Claudia Sheinbaum
Claudia Sheinbaum became the first female president of Mexico. As she assumes office, she has task to tackle a hotly contested issue— immigration AFP

Claudia Sheinbaum made history this week by becoming Mexico's first female president. As the politician is set to replace fellow Morena party member and current president Andres Manuel Lopez Obrador, she will also inherit a complex immigration crisis, and one that she will likely have to work with the U.S. with to try to fix.

Many experts and voters see Sheinbaum as someone who will follow AMLO's ideas and policies, but throughout the campaign, she already expressed some of her ideas and plans into some of the issues that will most likely plague her presidency, namely the border and immigration.

Sheinbaum believes that to slow the influx of migrants passing through the border to reach the U.S. there must be some investment in the countries people are leaving, Straight Arrow News reports.

To do so, the president-elect has previously suggested the U.S. could use some of its military funds to help these countries and allegedly reduce illegal immigration.

"So, to the extent that there is development in Central America and in other countries that unfortunately many people leave for economic reasons to the United States, the long-term vision is that there should be investment and support in those areas," she said last month.

"So, if a part of what is destined to war investment in the U.S. were destined to investment for peace, we would be talking about a natural decrease in migration," she continued.

This is an issue the Morena politician has discussed throughout her campaign. During a rally in Ciudad Juarez in early March, the then-candidate explained that this plan would be less expensive to the U.S. compared to building a wall or increasing border patrol.

Similarly, in her campaign platform, she argued that immigration issues are related to human rights, which she vowed to defend.

"We fight to defend the human rights of Mexicans around the world, particularly those who live and work in the United States. The climate of intolerance and violence against migrants is unacceptable," Morena's party platform reads. "We fight for equality, for diversity, to enforce the rights of everyone in the face of social, labor and political discrimination."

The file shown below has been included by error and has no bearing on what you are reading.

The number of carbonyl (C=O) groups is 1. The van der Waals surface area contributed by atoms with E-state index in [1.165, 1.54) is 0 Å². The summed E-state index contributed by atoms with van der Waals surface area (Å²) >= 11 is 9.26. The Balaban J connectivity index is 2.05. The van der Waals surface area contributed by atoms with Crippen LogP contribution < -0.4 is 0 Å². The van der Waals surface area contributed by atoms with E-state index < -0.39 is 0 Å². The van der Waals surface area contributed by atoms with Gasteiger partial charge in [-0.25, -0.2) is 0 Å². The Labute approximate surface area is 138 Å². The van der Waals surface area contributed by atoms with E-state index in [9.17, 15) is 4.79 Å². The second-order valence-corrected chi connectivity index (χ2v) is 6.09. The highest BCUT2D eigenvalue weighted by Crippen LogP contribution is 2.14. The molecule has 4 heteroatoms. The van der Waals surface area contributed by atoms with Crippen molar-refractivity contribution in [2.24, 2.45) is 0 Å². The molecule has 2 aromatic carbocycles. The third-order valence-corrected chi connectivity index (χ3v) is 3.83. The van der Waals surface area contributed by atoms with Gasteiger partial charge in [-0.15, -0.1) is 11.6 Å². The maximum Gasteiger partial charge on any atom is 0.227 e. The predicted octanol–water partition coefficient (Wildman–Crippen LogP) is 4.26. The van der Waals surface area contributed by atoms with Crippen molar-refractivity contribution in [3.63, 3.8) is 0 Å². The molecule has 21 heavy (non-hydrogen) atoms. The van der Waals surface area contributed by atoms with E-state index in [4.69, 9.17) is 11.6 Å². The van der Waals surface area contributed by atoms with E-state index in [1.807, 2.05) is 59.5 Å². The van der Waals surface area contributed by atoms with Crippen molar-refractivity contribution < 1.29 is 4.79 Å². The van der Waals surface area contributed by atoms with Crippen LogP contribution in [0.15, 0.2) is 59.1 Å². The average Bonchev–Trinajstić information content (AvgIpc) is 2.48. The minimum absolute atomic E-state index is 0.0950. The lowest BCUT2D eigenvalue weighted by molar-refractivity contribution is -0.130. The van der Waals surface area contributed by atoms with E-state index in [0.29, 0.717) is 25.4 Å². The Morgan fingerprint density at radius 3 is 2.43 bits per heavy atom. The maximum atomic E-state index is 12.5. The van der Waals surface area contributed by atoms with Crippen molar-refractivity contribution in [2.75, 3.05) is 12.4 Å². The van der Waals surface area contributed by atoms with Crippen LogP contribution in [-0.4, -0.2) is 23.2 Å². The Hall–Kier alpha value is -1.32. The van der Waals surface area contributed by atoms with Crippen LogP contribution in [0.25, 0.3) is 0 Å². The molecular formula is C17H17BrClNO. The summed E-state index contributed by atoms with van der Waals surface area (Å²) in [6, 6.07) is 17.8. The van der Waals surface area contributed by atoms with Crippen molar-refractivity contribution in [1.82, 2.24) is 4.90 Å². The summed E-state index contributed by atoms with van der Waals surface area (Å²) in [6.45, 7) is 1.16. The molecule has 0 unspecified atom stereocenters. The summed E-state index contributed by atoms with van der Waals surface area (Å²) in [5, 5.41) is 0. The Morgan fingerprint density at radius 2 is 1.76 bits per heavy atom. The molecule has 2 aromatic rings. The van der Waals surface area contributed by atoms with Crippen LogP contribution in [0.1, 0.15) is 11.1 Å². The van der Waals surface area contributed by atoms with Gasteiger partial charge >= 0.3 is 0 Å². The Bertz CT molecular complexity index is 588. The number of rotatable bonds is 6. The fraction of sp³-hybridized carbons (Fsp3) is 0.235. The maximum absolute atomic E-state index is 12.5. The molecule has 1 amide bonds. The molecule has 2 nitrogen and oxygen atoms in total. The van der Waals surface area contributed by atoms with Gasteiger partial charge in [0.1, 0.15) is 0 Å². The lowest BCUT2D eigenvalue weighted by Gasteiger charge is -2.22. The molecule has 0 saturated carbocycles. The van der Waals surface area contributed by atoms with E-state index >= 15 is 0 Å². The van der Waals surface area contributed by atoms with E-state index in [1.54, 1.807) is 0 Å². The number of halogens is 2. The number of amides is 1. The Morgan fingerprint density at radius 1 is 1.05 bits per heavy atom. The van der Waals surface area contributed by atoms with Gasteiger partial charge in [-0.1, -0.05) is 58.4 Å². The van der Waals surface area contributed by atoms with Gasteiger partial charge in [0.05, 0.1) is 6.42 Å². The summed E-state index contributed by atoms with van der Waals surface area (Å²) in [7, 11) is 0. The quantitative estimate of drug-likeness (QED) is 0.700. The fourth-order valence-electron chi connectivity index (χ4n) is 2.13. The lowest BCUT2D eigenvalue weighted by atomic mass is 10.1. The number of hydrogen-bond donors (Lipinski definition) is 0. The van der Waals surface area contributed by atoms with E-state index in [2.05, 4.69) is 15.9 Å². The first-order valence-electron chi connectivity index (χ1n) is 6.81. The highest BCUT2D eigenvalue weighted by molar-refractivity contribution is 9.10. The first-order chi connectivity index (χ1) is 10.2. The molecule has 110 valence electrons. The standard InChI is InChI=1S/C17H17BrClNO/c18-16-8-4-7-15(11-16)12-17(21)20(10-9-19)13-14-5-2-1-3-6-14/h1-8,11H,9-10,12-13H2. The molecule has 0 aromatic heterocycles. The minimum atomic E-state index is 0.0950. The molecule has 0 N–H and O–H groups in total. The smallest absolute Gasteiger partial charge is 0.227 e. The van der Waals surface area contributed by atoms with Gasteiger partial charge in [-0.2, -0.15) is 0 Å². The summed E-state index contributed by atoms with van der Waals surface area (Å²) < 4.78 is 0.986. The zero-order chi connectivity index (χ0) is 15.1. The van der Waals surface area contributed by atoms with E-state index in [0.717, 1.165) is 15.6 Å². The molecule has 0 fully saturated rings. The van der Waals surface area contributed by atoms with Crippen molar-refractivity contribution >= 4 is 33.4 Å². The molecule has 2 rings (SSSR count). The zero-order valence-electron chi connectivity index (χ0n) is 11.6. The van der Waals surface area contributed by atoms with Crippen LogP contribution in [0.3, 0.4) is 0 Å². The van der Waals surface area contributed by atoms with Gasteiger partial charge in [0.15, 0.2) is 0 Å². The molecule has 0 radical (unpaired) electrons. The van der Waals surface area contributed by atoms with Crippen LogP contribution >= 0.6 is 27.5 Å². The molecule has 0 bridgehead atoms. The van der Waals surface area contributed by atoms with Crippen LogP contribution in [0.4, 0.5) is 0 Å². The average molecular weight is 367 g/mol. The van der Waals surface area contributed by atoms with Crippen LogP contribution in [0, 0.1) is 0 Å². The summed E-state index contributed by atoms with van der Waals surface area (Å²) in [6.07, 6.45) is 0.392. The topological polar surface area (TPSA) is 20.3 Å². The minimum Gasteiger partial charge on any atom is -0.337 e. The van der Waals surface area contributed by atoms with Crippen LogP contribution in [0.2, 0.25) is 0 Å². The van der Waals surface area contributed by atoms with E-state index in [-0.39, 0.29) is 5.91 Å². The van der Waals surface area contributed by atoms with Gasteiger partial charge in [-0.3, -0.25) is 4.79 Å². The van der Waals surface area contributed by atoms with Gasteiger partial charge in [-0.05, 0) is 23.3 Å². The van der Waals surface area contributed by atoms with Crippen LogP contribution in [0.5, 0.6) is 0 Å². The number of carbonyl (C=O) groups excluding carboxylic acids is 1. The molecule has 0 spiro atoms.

The president-elect will assume office on October 1, almost a month before the U.S. is set to also go into a hotly contested race. When it comes to her American counterpart, she believes that either candidate can benefit Mexico.

"I think it will be good, whether President Biden or President Trump wins," she said. "We have very strong economic integration with the United States. We are now the principal trading partner and that requires us to have a good relationship."

Mexican-U.S. relationship greatly suffered under AMLO, who has been in power since 2018. That was until the migrant crisis came back into the forefront in the last couple of years, which led to presidents from both countries agreeing to work together to tackle the trend.

Since that agreement, the number of migrants crossing the border has declined in recent months, as Mexico won't allow more than 4,000 illegal crossings a day to the U.S., down from more than 10,000 Border Patrol arrests on some days in December.

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